But the accomplishments have been achieved through steady, prudent and effective leadership that I believe clearly demonstrates my administrative and management abilities during these challenging times.

3) Why should people vote for you instead of your opponent?

My combination of education, experience in virtually all aspects of policing and my prior service for 26 and a half years as a Deputy Sheriff -- including supervisory positions and assignments of high responsibility (District Commander, Watch Commander and SWAT Team Entry Leader) -- and then the least 12 years as the elected Sheriff.

Another critical factor is my leadership ability, as demonstrated during my tenure as Sheriff in leading the agency and working effectively with our local, state and federal law enforcement partners, through multi-agency task forces and the Police Chiefs Association, in taking on the lead role in a successful effort to unify the county’s emergency dispatch system and in my selection and service for the past year as President of the Florida Sheriffs Association.

Additionally, I’m active in numerous civic endeavors and have been endorsed for re-election by our Deputies through the Volusia Deputies Association.

Finally, I’m the only candidate with the supervisory, administrative, personnel and budget experience necessary to effectively manage an agency of this size. These factors, plus my record of proven results while in office, not only make me the best candidate, but also make me the only qualified candidate in the race.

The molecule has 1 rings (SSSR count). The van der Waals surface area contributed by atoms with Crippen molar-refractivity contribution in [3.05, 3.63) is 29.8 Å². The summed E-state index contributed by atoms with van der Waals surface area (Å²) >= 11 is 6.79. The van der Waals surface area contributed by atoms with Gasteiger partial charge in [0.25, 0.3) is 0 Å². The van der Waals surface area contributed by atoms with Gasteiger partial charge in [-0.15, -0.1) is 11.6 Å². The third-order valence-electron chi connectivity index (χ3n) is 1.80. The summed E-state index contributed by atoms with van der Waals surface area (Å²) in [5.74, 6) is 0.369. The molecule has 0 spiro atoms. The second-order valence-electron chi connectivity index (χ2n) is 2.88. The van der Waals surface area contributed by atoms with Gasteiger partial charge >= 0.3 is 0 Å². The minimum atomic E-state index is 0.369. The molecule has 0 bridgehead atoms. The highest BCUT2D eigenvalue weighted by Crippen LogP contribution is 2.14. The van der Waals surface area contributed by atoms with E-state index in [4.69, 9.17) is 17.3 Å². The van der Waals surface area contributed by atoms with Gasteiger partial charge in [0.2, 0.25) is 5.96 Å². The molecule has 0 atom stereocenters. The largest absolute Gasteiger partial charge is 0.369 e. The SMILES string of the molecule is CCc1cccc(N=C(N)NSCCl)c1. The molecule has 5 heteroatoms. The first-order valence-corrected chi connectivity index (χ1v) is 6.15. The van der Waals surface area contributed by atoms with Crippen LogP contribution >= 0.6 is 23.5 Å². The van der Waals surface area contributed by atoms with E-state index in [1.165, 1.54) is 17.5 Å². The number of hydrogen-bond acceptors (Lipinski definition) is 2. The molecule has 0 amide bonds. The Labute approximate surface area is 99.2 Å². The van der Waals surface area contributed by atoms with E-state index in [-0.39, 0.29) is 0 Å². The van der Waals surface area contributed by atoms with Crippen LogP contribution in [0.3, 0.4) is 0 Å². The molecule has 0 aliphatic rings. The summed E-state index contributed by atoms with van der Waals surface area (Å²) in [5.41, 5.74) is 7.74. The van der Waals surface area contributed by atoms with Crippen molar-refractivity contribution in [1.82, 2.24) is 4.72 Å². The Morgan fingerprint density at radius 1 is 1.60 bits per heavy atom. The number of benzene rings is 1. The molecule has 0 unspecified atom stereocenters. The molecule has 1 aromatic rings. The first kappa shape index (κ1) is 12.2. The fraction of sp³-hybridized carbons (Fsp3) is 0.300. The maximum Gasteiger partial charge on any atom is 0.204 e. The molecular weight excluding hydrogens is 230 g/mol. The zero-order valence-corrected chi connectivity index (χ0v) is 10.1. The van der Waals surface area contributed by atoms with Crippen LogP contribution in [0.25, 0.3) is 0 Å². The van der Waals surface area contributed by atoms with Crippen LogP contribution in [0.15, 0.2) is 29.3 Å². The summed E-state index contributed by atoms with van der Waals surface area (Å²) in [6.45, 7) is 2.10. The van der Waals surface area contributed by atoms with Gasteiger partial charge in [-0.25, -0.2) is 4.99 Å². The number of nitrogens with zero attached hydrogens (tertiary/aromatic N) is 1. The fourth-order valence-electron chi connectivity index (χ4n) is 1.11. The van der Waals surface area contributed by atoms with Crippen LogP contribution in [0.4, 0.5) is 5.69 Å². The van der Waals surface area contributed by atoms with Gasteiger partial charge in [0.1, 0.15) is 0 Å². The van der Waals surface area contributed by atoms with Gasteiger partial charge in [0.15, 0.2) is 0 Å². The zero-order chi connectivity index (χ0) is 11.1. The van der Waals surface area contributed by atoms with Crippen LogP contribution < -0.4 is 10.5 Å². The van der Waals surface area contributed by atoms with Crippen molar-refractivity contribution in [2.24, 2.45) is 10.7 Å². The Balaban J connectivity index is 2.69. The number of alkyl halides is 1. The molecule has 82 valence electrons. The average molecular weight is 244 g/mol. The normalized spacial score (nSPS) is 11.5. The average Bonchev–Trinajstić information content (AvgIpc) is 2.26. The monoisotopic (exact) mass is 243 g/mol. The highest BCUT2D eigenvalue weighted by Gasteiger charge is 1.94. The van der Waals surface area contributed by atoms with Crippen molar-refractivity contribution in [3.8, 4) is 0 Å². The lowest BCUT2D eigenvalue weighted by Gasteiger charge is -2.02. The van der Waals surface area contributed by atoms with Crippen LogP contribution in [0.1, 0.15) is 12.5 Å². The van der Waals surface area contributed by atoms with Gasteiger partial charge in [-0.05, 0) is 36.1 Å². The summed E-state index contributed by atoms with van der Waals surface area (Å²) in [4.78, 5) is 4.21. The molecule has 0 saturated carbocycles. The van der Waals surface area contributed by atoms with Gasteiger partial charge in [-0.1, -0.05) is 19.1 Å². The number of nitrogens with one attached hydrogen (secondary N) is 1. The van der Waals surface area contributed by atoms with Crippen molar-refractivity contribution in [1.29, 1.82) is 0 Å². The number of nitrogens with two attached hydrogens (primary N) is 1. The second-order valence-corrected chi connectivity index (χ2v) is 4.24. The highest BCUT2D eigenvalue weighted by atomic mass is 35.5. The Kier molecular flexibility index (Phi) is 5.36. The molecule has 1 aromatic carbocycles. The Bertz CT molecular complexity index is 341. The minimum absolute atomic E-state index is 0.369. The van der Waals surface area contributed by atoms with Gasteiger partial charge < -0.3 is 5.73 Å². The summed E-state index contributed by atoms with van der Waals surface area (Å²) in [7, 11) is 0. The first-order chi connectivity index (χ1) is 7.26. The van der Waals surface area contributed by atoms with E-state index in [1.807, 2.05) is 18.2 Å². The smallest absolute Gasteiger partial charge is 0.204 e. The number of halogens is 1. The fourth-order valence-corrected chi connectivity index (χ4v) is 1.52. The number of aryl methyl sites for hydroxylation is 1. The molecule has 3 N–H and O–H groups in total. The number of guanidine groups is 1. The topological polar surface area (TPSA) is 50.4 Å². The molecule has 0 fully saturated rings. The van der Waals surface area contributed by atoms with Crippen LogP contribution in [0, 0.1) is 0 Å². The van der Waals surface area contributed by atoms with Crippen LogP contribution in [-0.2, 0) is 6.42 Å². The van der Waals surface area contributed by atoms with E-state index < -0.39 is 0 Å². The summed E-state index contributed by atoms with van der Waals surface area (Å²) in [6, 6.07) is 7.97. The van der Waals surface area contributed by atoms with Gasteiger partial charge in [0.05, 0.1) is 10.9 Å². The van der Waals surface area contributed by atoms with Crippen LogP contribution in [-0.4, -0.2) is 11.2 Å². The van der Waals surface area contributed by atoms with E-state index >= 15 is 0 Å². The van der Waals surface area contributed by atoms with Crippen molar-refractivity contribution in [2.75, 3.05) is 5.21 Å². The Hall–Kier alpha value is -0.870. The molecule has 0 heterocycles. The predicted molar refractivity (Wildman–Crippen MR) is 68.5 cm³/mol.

The following is a synopsis of a follow-up interview in The Observer offices:

Wendell Bradford, the challenger, has been critical of Sheriff Ben Johnson, particularly regarding the data supporting the reduced crime rates.

“I stand by my numbers,” Johnson said. “It is illegal to change those numbers and do them wrong. My credibility has never been challenged except in this election. He doesn’t like the facts, he doesn’t like the figures.”

In addition to the crime rate in Volusia County decreasing, the national crime rate has also dropped. Johnson said the local decrease isn’t solely due to the national trend. He said his department works hard to keep the Volusia crime rate low.

Bradford has also challenged Johnson on his budget management.

“Mr. Bradford does not understand budgets,” Johnson said. “He doesn’t know what he’s talking about. He doesn’t want to know what he’s talking about.”

He said is campaign has relied on credibility, while his opponent has lied.

“Last year I was the president of the Florida Sheriff’s Association, elected [by] other sheriffs,” Johnsonj said. “The Volusia County Sheriff is a leader, he is an administrator. … My opponent has never been anything but a deputy sheriff for 22 years. … He has no management experience. … I know how to run these big issues. He has no experience even running a shift of men … If you will lie to get the job, what’re you going to do once you’re in the job? ... Credibility, leadership, veracity, proven leadership, that’s why the people of Volusia County should vote for me.”